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        To preserve the memory, as well as to perpetuate the work and worth of a very eminent colored citizen of North Carolina, I here present for the information of the youths, and all other persons who do not know anything of the history of his life, a biographical narrative of the Rev. John Chavers. This gentleman, a regularly ordained minister of the Presbyterian Church, came to the United States in the year 1822. He settled in North Carolina, and after remaining here for the period of time required by law, was naturalized and became a citizen of the State and United States. In culture and literary attainments he far excelled a majority of all classes of the people living in the State at that day and date. A Christain gentleman, possessing all the qualities which go to make a true and noble man, he was honored for his eminent ability and respected for his Christian character. He lived in the town of Fayetteville for a period of two years, preached and taught school. He removed from Fayetteville, and afterwards lived respectively in the counties of Franklin, Wake and Chatham, in each of which he preached and taught school. The school organized and taught by him in Chatham County was patronized almost exclusively by the white people. In the light of present surroundings, it may seem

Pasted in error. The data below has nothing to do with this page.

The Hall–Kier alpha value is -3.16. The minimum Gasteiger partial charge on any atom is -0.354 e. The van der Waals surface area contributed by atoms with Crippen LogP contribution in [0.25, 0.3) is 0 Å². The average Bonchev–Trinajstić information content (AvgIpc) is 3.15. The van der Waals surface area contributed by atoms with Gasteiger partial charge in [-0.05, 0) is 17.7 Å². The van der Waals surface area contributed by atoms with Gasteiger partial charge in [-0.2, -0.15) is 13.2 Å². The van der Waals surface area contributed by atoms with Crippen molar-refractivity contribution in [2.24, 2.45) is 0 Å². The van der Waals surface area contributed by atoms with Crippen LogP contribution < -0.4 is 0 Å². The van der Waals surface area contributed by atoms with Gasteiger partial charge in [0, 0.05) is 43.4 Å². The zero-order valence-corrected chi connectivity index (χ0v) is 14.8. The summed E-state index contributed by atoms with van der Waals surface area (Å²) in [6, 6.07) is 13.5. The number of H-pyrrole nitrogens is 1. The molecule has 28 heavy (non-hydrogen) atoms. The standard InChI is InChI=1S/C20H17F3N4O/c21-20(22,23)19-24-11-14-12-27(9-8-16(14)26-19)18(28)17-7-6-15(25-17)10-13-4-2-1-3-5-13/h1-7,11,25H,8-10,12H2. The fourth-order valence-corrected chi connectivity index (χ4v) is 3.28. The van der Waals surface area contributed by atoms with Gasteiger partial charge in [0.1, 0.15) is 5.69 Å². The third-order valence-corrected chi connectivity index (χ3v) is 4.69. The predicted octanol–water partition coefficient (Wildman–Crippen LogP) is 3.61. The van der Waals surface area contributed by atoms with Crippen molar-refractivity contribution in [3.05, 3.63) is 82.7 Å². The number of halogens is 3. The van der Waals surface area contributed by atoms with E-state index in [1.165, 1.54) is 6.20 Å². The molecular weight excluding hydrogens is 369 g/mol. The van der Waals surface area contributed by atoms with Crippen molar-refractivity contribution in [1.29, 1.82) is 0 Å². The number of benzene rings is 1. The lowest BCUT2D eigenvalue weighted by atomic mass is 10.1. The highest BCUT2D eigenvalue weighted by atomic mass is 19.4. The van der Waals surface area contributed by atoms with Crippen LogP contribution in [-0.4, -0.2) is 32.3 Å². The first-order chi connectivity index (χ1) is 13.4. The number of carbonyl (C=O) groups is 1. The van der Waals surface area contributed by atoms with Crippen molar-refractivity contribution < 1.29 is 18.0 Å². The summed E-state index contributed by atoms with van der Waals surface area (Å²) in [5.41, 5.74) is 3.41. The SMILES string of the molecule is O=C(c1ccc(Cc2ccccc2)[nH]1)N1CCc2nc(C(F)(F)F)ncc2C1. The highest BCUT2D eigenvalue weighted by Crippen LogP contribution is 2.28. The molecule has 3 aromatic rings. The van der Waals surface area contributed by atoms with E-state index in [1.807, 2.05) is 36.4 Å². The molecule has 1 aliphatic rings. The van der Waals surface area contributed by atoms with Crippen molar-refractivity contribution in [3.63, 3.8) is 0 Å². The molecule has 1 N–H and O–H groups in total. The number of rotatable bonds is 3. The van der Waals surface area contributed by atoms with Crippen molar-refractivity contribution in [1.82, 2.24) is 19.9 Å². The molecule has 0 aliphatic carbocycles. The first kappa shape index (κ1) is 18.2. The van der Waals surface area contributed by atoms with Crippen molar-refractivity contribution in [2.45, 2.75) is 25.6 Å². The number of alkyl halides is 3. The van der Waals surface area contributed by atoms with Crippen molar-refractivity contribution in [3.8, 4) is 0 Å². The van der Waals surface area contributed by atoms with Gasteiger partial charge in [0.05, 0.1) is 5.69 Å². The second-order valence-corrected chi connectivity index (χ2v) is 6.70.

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strange and incredulous that the white people of North Carolina would send their children to a colored school teacher and consent to have their lives and characters shaped and moulded by him, but this is accounted for in the fact that the recorded history of those times goes to show that classical scholars and thoroughly equipped school teachers were not near so plentiful among the white people then as they are now, and they were not so very particular as to the color of the "Gamaliel" at whose feet their children should sit, provided he had the ability and learning to impart the desired information. As evidence of this gentleman's eminence as an instructor, and the influence which his precept and example had upon the lives and character of his pupils, I mention the names of a few who were so fortunate as to enjoy the benefit of his instruction and careful training. The late Honorable Kenneth Rayner, one of his pupils, was well known to the people of North Carolina as an eminent lawyer, and, before the civil war, as a Representative from North Carolina in the United States Congress, and after said war was the able and efficient Solicitor General of the United States Treasury under President Arthur's administration. Mr. Thomas J. Curtis, a successful business man, and for several years Mayor of the town of Fayetteville,